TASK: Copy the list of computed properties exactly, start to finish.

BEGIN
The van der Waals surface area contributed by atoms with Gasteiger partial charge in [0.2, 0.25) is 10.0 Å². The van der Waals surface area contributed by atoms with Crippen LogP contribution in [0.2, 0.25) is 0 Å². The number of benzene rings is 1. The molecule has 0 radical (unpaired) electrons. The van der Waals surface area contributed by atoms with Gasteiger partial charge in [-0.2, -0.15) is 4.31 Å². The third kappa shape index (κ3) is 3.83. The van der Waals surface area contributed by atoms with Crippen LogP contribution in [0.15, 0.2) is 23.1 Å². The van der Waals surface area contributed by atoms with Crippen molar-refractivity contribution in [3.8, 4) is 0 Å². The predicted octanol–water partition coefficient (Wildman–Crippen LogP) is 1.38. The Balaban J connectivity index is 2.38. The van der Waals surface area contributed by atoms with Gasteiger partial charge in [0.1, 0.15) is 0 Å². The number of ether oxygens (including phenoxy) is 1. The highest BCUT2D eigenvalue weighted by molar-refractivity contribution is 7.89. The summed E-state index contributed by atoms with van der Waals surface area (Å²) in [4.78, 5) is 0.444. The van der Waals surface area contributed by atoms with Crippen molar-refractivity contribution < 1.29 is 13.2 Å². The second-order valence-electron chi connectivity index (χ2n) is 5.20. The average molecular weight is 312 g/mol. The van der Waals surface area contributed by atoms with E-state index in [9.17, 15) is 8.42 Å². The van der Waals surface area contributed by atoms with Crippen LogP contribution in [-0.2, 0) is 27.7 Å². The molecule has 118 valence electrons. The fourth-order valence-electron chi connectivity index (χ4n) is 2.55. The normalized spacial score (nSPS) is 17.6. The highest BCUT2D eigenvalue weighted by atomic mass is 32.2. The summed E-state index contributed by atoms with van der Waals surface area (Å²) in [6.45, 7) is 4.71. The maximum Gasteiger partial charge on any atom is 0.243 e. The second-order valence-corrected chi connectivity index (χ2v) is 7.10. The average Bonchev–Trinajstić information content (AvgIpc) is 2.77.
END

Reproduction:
The van der Waals surface area contributed by atoms with Gasteiger partial charge in [0.2, 0.25) is 10.0 Å². The van der Waals surface area contributed by atoms with Crippen LogP contribution in [0.2, 0.25) is 0 Å². The number of benzene rings is 1. The molecule has 0 radical (unpaired) electrons. The van der Waals surface area contributed by atoms with Gasteiger partial charge in [-0.2, -0.15) is 4.31 Å². The third kappa shape index (κ3) is 3.83. The van der Waals surface area contributed by atoms with Crippen LogP contribution in [0.15, 0.2) is 23.1 Å². The van der Waals surface area contributed by atoms with Crippen molar-refractivity contribution in [3.8, 4) is 0 Å². The predicted octanol–water partition coefficient (Wildman–Crippen LogP) is 1.38. The Balaban J connectivity index is 2.38. The van der Waals surface area contributed by atoms with Gasteiger partial charge in [0.1, 0.15) is 0 Å². The number of ether oxygens (including phenoxy) is 1. The highest BCUT2D eigenvalue weighted by molar-refractivity contribution is 7.89. The summed E-state index contributed by atoms with van der Waals surface area (Å²) in [4.78, 5) is 0.444. The van der Waals surface area contributed by atoms with Crippen molar-refractivity contribution < 1.29 is 13.2 Å². The second-order valence-electron chi connectivity index (χ2n) is 5.20. The average molecular weight is 312 g/mol. The van der Waals surface area contributed by atoms with E-state index in [9.17, 15) is 8.42 Å². The van der Waals surface area contributed by atoms with Crippen LogP contribution in [-0.2, 0) is 27.7 Å². The molecule has 118 valence electrons. The fourth-order valence-electron chi connectivity index (χ4n) is 2.55. The normalized spacial score (nSPS) is 17.6. The highest BCUT2D eigenvalue weighted by atomic mass is 32.2. The summed E-state index contributed by atoms with van der Waals surface area (Å²) in [6.45, 7) is 4.71. The maximum Gasteiger partial charge on any atom is 0.243 e. The second-order valence-corrected chi connectivity index (χ2v) is 7.10. The average Bonchev–Trinajstić information content (AvgIpc) is 2.77.